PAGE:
Working in a video-game store for the better part of my adult life has exposed me to a number of off-kilter statements and bizarre opinions and outlooks on the value of a number of on-the-whole popular yet widely debated titles. While the Call of Duty series continues to evolve into the most profitable game franchise of all time, its true merits are often debated rather heatedly, with its supporters and opponents equally passionate about their stances on the assessment of where the game fits into the cultivated zeitgeist of current digitized, interactive home entertainment and war-can-be-fun POVs in general.
I encountered one such viewpoint in the wake of Call of Duty: Modern Warfare 3’s midnight release. I was moments away from locking the store’s front doors and dropping the security gate when I overheard a last-minute MW3 purchaser tell his less-than-enthralled companion, who, by the consistent groans echoing from his personage, had obviously been dragged out to the event by force, “Bro, not liking Modern Warfare is the video-game equivalent of not liking The Hurt Locker. You’re just a douche if you don’t.” Now, if spoken with a laidback cadence and apparent jocularity, I wouldn’t think twice about something like this, but the guy was decidedly serious when he said it, almost to the point of being downright histrionic. Comparing Modern Warfare to The Hurt Locker—really? That’s where I draw the line right before devoted fanboy-ism crosses over into certain absurdity. The two pieces of art (yes, Mr. Ebert, video games are artful) are so different in style, message, tone, and a myriad amount of other aspects that a comparison shouldn’t even be considered. With a dumbed-down, punched-up, self-indulgent script by Paul Haggis, I would have been far more accepting if the unexpectedly provocative late-night game critic had likened Modern Warfare to In the Valley of Elah.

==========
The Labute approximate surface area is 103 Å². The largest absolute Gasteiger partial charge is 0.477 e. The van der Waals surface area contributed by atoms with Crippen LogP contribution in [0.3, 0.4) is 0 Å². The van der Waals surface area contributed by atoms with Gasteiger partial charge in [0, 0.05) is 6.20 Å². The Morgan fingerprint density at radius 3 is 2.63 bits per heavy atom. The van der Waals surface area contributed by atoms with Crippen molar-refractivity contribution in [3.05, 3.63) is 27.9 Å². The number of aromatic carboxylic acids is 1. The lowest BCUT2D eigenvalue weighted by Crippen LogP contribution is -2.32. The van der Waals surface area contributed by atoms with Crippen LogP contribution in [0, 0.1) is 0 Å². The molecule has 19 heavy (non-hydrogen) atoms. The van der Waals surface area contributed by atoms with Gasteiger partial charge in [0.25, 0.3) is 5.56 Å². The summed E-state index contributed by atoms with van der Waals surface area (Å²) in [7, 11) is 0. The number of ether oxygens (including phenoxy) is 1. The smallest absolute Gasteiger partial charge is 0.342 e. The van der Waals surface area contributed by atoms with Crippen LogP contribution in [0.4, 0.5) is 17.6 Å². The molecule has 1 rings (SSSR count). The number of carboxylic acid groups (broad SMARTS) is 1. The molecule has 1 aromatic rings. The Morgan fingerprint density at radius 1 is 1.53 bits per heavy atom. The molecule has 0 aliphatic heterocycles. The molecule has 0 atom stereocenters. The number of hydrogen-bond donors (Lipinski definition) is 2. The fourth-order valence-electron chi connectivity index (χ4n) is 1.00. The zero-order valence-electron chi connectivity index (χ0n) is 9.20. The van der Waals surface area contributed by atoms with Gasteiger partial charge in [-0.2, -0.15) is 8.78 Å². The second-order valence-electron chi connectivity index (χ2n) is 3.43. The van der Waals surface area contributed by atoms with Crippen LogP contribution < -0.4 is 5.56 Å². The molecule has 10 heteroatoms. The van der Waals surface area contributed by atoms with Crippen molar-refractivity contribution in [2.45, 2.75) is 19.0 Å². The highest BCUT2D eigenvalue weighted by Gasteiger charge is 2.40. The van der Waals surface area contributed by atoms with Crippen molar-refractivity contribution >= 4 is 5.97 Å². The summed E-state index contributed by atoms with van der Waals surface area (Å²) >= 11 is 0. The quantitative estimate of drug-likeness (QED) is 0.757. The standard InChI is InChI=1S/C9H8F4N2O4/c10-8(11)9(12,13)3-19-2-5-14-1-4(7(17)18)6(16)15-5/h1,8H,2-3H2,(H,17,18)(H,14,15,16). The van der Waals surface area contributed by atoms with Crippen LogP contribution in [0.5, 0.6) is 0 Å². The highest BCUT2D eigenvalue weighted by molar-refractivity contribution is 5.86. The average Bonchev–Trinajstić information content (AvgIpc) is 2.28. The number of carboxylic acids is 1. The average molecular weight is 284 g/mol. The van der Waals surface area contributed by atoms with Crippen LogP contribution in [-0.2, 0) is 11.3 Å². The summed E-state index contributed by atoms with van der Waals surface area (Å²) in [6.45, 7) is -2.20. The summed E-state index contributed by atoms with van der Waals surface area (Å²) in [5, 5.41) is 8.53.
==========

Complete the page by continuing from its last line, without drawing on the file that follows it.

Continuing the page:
Playing Modern Warfare 3 is, without a doubt, the biggest case of gaming déjà vu I’ve experienced this year. Save a more refined, increasingly addictive multiplayer mode (which I’ll delve into shortly) and the newly introduced Modern Warfare Elite feature which allows for an incredibly detailed summarization of your accumulated stats (including team formatting, thorough PSN/XBL friend-list tracking, Facebook integration, leveling-path suggestions, and arsenal/wardrobe transfiguration), MW3’s central single-player campaign, graphics, and core functions are MW2’s blueprints wearing mink stoles; to say the game isn’t much more than a fancy update wouldn’t be too far off. Any casual frequenter of the series passing by a gameplay session could easily mistake it for a DLC-only map enhancement. To boot, Haggis’s convoluted central storyline carries as much emotional weight as a Transformers movie, and while a Modern Warfare game is hardly the place to go for dramatic flair and sophisticated emotionality, I expect to at least be somewhat drawn into the lives of its characters. For every squadron of random soldiers that were decimated in front of me, a roll of the eyes or a prolonged yawn became the involuntary physical responses.